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Effects and Mechanisms of Tapering in Maximizing Muscular Strength

Pritchard, Hayden BSc1,3; Keogh, Justin PhD2,3,4; Barnes, Matthew PhD5; McGuigan, Michael PhD, CSCS*D3

Strength & Conditioning Journal: April 2015 - Volume 37 - Issue 2 - p 72–83
doi: 10.1519/SSC.0000000000000125
Article

ABSTRACT: TAPERING FOR MAXIMAL STRENGTH REQUIRES REDUCTIONS IN TRAINING LOAD TO RECOVER FROM THE FATIGUE OF TRAINING. IT IS PERFORMED BEFORE IMPORTANT COMPETITIONS TO ALLOW OPTIMAL PERFORMANCE AT SPECIFIC EVENTS. REDUCTIONS IN TRAINING VOLUME, WITH MAINTAINED OR SMALL INCREASES IN TRAINING INTENSITY, SEEM MOST EFFECTIVE FOR IMPROVING MUSCULAR STRENGTH. TRAINING CESSATION MAY ALSO PLAY A ROLE, WITH LESS THAN 1 WEEK BEING OPTIMAL FOR PERFORMANCE MAINTENANCE, AND 2–4 DAYS APPEARING TO BE OPTIMAL FOR ENHANCED MAXIMAL MUSCULAR STRENGTH. IMPROVED PERFORMANCE MAY BE RELATED TO MORE COMPLETE MUSCLE RECOVERY, GREATER NEURAL ACTIVATION, AND AN ENHANCED ANABOLIC ENVIRONMENT.

1Department of Exercise & Sport Science, Faculty of Health Sciences, Universal College of Learning, Palmerston North, New Zealand;

2Faculty of Health Sciences and Medicine, Bond University, Gold Coast, Queensland, Australia;

3Sports Performance Research Institute New Zealand, Auckland University of Technology, Auckland, New Zealand;

4Cluster for Health Improvement, Faculty of Science, Health, Education and Engineering, University of the Sunshine Coast, Sunshine Coast, Queensland, Australia; and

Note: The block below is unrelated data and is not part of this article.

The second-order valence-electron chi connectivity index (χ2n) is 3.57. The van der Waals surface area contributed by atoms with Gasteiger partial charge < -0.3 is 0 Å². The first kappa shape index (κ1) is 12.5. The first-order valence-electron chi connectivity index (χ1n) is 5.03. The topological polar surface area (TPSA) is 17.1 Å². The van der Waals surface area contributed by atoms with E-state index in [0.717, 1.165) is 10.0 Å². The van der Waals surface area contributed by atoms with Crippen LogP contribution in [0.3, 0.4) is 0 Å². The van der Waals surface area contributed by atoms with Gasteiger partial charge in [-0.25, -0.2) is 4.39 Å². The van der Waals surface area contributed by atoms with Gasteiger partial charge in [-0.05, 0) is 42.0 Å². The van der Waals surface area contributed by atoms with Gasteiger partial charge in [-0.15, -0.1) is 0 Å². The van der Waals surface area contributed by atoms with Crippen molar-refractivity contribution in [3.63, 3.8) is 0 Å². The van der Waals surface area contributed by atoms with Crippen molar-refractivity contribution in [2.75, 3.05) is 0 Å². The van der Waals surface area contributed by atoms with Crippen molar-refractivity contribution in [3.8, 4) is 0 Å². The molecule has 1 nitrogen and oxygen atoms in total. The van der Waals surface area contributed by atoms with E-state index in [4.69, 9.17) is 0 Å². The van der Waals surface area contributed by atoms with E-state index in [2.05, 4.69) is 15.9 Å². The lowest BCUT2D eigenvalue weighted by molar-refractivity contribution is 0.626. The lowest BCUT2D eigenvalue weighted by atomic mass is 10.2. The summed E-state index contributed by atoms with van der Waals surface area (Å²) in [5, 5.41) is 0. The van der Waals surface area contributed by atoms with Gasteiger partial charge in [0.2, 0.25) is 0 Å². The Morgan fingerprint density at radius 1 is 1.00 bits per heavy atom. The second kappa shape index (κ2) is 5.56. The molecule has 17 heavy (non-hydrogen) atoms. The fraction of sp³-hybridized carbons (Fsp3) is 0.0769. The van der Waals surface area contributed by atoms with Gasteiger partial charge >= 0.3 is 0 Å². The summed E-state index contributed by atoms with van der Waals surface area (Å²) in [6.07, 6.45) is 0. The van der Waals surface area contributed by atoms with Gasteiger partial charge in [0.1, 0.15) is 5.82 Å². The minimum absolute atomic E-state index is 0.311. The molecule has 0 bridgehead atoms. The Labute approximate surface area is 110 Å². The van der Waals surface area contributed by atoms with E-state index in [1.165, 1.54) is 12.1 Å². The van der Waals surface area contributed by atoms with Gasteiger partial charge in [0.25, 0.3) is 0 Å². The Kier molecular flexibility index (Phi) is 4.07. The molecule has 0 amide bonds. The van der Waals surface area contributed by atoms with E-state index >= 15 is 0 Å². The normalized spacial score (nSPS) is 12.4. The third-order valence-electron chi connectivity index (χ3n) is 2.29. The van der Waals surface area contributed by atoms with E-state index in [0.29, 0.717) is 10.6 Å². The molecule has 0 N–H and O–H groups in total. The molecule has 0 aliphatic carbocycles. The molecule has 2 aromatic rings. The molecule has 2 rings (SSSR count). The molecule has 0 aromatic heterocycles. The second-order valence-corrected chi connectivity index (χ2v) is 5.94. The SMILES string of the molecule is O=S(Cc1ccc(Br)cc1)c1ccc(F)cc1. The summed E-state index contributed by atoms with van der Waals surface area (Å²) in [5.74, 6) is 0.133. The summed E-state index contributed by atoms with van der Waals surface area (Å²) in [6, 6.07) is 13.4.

5School of Sport and Exercise, Massey University, Palmerston North, New Zealand

Conflicts of Interest and Source of Funding: The authors report no conflicts of interest and no source of funding.

Hayden Pritchard is a Lecturer in the Department of Exercise & Sport Science, Faculty of Health Sciences at the Universal College of Learning, Palmerston North, New Zealand; and PhD student in the Department of Sport & Recreation, Faculty of Health and Environmental Sciences, Auckland University of Technology, Auckland, New Zealand.

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Justin Keogh is an Associate Professor at the Faculty of Health Sciences and Medicine at Bond University, Queensland, Australia; and Adjunct Associate Professor at the Sports Performance Research Institute New Zealand, Auckland University of Technology, Auckland, New Zealand; and Cluster for Health Improvement, Faculty of Science, Health, Education and Engineering, University of the Sunshine Coast.

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Matthew Barnes is a Lecturer in the School of Sport and Exercise at Massey University, Palmerston North, New Zealand.

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Michael McGuigan is a Professor at the Sports Performance Research Institute New Zealand, Auckland University of Technology, Auckland, New Zealand.

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© 2015 by the National Strength & Conditioning Association